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Asc in C#?

P: n/a
Hi there.

VB6 had this function called Asc('a')

So how can i code that function in c#? I want to return
an int.

Regards,
Chua Wen Ching :p
Nov 13 '05 #1
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13 Replies


P: n/a
Just convert the char to an int

char a = 'a';
int asc = a; // First way
int asc2 = Convert.ToInt32(a); // Second way

Yves

"Chua Wen Ching" <ch**********@chuawenching.com> schreef in bericht
news:06****************************@phx.gbl...
Hi there.

VB6 had this function called Asc('a')

So how can i code that function in c#? I want to return
an int.

Regards,
Chua Wen Ching :p

Nov 13 '05 #2

P: n/a
Phoenix, this was my first response for this problem also, but if you
get into the extended asc values somewhere around 130 + or - 20, there
becomes a very distinct difference in the way that it works. I would
advise pulling in the VisualBasic name space and use the VB.Net asc().
It will work properly for you then.

"phoenix" <pa******@skynetWORK.be> wrote in message news:<#D**************@TK2MSFTNGP10.phx.gbl>...
Just convert the char to an int

char a = 'a';
int asc = a; // First way
int asc2 = Convert.ToInt32(a); // Second way

Yves

"Chua Wen Ching" <ch**********@chuawenching.com> schreef in bericht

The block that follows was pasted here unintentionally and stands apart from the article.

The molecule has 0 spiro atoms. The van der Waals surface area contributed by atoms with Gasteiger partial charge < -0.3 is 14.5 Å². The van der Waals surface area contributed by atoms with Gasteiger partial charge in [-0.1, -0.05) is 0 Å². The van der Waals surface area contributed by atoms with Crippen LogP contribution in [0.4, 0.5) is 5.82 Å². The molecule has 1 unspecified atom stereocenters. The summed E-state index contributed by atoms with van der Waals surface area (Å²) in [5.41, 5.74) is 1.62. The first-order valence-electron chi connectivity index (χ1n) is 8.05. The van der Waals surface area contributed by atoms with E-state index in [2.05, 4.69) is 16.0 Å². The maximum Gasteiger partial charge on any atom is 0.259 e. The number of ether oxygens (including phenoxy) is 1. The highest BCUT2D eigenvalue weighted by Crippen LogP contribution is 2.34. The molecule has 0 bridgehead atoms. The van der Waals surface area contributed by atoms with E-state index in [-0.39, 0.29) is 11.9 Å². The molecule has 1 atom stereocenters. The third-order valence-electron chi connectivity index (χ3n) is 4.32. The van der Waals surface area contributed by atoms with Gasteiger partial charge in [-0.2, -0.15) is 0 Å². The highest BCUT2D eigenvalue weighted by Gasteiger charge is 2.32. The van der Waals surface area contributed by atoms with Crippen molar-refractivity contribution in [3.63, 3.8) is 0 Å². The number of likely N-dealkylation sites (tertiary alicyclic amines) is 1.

news:06****************************@phx.gbl...
Hi there.

VB6 had this function called Asc('a')

So how can i code that function in c#? I want to return
an int.

Regards,
Chua Wen Ching :p

Nov 13 '05 #3

P: n/a
Quizical <Co************@yahoo.com> wrote:
Phoenix, this was my first response for this problem also, but if you
get into the extended asc values somewhere around 130 + or - 20, there
becomes a very distinct difference in the way that it works. I would
advise pulling in the VisualBasic name space and use the VB.Net asc().
It will work properly for you then.


No - it's just a case of working out what you *really* mean. "Asc"
suggests "ASCII" to me, and there *are* no ASCII values about 127.
However, what you *may* actually want is the default system encoding
for a character, in which case using Encoding.Default is the best way
to go.

See http://www.pobox.com/~skeet/csharp/unicode.html for more details.

--
Jon Skeet - <sk***@pobox.com>
http://www.pobox.com/~skeet/
If replying to the group, please do not mail me too
Nov 13 '05 #4

P: n/a
Use unicode???

But i always thought that unicode is different with ascii!

Thanks for the link.

Regards,
Chua Wen Ching :p
Nov 13 '05 #5

P: n/a